'No Easy Day: The Firsthand Account of the Mission that Killed Osama bin Laden'

No Easy Day: The Firsthand Account of the Mission that Killed Osama bin LadenFEW BOOKS HAVE generated as much buzz in as short a time as No Easy Day by Mark Owen,1 a former Navy SEAL who participated in the mission that killed al Qaeda leader Osama bin Laden. While media have understandably focused on the bin Laden narrative, and the differences between it and the Obama administration’s story of the raid, it’s important to note something about this book at the outset: While Operation Neptune Spear (ONS), the bin Laden mission, is the hook (and a singularly effective one at that), this is neither a tell-all nor a score-settling effort, but a military memoir. This should be clear from the cover alone; though “The Firsthand Account of the Mission that Killed Osama bin Laden” is emblazoned on the front, the book also boasts the subtitle  “The Autobiography of a Navy SEAL.”


Owen was not only one of the few men selected to participate in ONS; he was in the door on the Black Hawk that crash-landed into bin Laden’s compound, and directly behind the SEAL who shot the al Qaeda leader on the third floor of his Abbottabad house. As such, Owen is in an excellent position to correct the existing narrative and replace it (or at least supplement it) with his own. As a participant, the author has more knowledge of the mission’s details and order of events (not to mention of his own thought processes and emotions) than the administration’s storytellers, the anonymous Beltway leakers, or the authors of “definitive” features on the raid, like The New Yorker‘s Nicholas Schmindle.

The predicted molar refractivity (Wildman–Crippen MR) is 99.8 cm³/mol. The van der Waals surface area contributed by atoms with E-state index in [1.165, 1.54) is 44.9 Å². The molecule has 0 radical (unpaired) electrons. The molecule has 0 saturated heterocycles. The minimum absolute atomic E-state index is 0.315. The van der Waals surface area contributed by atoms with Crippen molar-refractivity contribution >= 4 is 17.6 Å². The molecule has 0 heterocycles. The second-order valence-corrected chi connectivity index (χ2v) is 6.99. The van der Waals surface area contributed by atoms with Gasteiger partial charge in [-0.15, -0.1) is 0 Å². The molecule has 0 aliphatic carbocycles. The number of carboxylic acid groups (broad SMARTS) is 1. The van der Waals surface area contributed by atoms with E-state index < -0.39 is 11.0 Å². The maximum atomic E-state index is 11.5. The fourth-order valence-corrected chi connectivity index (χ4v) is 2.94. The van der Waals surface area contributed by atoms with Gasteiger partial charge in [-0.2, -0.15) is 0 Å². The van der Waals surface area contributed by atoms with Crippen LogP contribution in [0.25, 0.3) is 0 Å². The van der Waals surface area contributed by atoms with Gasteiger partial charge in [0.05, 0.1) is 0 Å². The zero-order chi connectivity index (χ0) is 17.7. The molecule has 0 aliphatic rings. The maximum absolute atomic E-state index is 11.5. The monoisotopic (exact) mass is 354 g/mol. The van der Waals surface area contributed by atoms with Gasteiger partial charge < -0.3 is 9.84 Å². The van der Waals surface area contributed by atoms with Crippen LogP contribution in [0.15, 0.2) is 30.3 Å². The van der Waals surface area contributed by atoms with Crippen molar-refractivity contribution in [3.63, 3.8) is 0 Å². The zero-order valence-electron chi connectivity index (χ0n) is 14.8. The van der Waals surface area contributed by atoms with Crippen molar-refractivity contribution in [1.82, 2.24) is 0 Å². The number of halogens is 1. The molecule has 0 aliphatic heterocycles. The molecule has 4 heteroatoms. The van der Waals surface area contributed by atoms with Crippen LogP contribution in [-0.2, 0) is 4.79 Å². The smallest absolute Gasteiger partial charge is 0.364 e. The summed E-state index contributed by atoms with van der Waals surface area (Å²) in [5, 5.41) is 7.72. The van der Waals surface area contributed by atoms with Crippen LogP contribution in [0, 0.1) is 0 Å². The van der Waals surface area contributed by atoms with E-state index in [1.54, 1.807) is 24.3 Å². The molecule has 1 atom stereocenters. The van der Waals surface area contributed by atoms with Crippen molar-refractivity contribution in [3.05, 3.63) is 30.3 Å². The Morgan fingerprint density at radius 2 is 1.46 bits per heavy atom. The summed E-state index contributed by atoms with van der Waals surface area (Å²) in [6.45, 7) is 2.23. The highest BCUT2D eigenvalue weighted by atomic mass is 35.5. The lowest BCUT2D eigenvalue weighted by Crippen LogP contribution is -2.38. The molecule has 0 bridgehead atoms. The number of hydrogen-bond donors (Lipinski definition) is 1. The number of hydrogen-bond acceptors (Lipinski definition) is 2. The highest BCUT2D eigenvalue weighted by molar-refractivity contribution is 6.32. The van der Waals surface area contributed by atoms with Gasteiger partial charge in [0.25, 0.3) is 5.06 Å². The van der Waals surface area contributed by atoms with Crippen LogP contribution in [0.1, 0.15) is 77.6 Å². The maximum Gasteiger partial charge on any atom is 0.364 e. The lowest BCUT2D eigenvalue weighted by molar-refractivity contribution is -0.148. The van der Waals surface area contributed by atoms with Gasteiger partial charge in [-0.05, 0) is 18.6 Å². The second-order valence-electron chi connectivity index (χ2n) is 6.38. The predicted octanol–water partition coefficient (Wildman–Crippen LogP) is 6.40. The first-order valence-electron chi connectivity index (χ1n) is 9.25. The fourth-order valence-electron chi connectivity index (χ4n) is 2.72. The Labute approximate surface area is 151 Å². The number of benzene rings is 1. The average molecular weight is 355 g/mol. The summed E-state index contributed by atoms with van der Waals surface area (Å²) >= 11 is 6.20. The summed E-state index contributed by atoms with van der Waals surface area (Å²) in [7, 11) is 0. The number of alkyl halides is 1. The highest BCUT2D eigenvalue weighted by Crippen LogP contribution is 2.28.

IN A STORY like this, the details matter. The book’s second half is dedicated to ONS and its aftermath, and in that portion of the text Owen reveals some relatively significant details that were not previously known. Examples include the use of four MH-47s carrying SEALs (two in Jalalabad, two in northern Pakistan) to serve as a quick-reaction force (QRF) and forward-area refueling and rearming point (FARRP) on the exfiltration route, the SEALs’ instruction to use a downed drone as their excuse for being in Pakistani territory if captured, the low quality of the video feed provided by drones that were almost constantly loitering over bin Laden’s compound, and an aerial infiltration route that included flying through Indian airspace in order to approach Abbottabad from the southeast. Additionally, there is no mention of “Stealth Hawk” technology (draw from that what you will).

Perhaps the most noteworthy (and oft-repeated) new information is the author’s description of bin Laden’s death, and the fact that the al Qaeda leader was unarmed when shot, despite having more than adequate warning of the Americans’ presence in his compound.  As they approached the third level of bin Laden’s house, Owen writes,

“we were less than five steps from getting to the top when I heard the suppressed shots. BOP. BOP. The point man had seen a man peeking out of the door on the right side of the hallway about ten feet in front of him. I couldn’t tell from my position if the rounds hit the target or not. The man disappeared into the dark room.”2